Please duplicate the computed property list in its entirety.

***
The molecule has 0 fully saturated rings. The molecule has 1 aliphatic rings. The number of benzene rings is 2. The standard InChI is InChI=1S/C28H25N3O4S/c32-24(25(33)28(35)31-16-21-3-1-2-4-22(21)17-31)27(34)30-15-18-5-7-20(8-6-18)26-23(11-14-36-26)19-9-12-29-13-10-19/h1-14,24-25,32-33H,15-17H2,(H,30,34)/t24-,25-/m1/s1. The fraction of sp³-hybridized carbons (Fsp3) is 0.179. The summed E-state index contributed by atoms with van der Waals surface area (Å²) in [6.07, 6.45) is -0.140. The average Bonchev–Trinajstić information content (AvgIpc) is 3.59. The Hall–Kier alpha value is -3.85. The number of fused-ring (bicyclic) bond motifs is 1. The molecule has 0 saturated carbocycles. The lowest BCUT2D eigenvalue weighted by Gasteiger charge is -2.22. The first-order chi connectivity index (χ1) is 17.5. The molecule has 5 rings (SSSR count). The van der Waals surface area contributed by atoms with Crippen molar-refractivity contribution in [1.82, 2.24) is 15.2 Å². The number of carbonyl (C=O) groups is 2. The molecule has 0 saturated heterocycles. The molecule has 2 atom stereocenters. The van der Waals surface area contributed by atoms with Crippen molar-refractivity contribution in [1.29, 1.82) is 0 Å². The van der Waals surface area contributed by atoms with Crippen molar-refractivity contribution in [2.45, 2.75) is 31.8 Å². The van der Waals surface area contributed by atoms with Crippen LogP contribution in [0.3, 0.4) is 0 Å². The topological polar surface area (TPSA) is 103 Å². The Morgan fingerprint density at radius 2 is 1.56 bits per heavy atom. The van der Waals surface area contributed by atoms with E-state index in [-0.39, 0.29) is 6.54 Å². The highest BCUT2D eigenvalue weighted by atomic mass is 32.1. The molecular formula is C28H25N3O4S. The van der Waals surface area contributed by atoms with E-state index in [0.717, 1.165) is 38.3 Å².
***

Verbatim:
The molecule has 0 fully saturated rings. The molecule has 1 aliphatic rings. The number of benzene rings is 2. The standard InChI is InChI=1S/C28H25N3O4S/c32-24(25(33)28(35)31-16-21-3-1-2-4-22(21)17-31)27(34)30-15-18-5-7-20(8-6-18)26-23(11-14-36-26)19-9-12-29-13-10-19/h1-14,24-25,32-33H,15-17H2,(H,30,34)/t24-,25-/m1/s1. The fraction of sp³-hybridized carbons (Fsp3) is 0.179. The summed E-state index contributed by atoms with van der Waals surface area (Å²) in [6.07, 6.45) is -0.140. The average Bonchev–Trinajstić information content (AvgIpc) is 3.59. The Hall–Kier alpha value is -3.85. The number of fused-ring (bicyclic) bond motifs is 1. The molecule has 0 saturated carbocycles. The lowest BCUT2D eigenvalue weighted by Gasteiger charge is -2.22. The first-order chi connectivity index (χ1) is 17.5. The molecule has 5 rings (SSSR count). The van der Waals surface area contributed by atoms with Crippen molar-refractivity contribution in [1.82, 2.24) is 15.2 Å². The number of carbonyl (C=O) groups is 2. The molecule has 0 saturated heterocycles. The molecule has 2 atom stereocenters. The van der Waals surface area contributed by atoms with Crippen molar-refractivity contribution in [1.29, 1.82) is 0 Å². The van der Waals surface area contributed by atoms with Crippen molar-refractivity contribution in [2.45, 2.75) is 31.8 Å². The van der Waals surface area contributed by atoms with Crippen LogP contribution in [0.3, 0.4) is 0 Å². The topological polar surface area (TPSA) is 103 Å². The Morgan fingerprint density at radius 2 is 1.56 bits per heavy atom. The van der Waals surface area contributed by atoms with E-state index in [-0.39, 0.29) is 6.54 Å². The highest BCUT2D eigenvalue weighted by atomic mass is 32.1. The molecular formula is C28H25N3O4S. The van der Waals surface area contributed by atoms with E-state index in [0.717, 1.165) is 38.3 Å².